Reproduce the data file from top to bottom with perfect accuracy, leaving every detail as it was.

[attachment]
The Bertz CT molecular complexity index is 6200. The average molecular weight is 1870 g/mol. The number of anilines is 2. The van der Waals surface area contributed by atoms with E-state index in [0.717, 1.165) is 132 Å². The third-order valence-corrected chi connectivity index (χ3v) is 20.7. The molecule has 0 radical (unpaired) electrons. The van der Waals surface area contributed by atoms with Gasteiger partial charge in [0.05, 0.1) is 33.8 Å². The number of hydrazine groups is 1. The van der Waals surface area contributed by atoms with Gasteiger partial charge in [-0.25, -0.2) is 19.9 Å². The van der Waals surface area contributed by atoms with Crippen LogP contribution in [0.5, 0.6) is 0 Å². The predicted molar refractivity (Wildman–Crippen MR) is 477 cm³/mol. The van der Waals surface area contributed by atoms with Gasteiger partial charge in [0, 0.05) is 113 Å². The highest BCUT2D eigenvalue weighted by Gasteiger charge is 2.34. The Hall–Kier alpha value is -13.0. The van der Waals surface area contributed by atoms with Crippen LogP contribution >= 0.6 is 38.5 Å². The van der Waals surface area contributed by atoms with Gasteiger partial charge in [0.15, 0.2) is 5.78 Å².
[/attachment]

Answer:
The Bertz CT molecular complexity index is 6200. The average molecular weight is 1870 g/mol. The number of anilines is 2. The van der Waals surface area contributed by atoms with E-state index in [0.717, 1.165) is 132 Å². The third-order valence-corrected chi connectivity index (χ3v) is 20.7. The molecule has 0 radical (unpaired) electrons. The van der Waals surface area contributed by atoms with Gasteiger partial charge in [0.05, 0.1) is 33.8 Å². The number of hydrazine groups is 1. The van der Waals surface area contributed by atoms with Gasteiger partial charge in [-0.25, -0.2) is 19.9 Å². The van der Waals surface area contributed by atoms with Crippen LogP contribution in [0.5, 0.6) is 0 Å². The predicted molar refractivity (Wildman–Crippen MR) is 477 cm³/mol. The van der Waals surface area contributed by atoms with Gasteiger partial charge in [0, 0.05) is 113 Å². The highest BCUT2D eigenvalue weighted by Gasteiger charge is 2.34. The Hall–Kier alpha value is -13.0. The van der Waals surface area contributed by atoms with Crippen LogP contribution >= 0.6 is 38.5 Å². The van der Waals surface area contributed by atoms with Gasteiger partial charge in [0.15, 0.2) is 5.78 Å².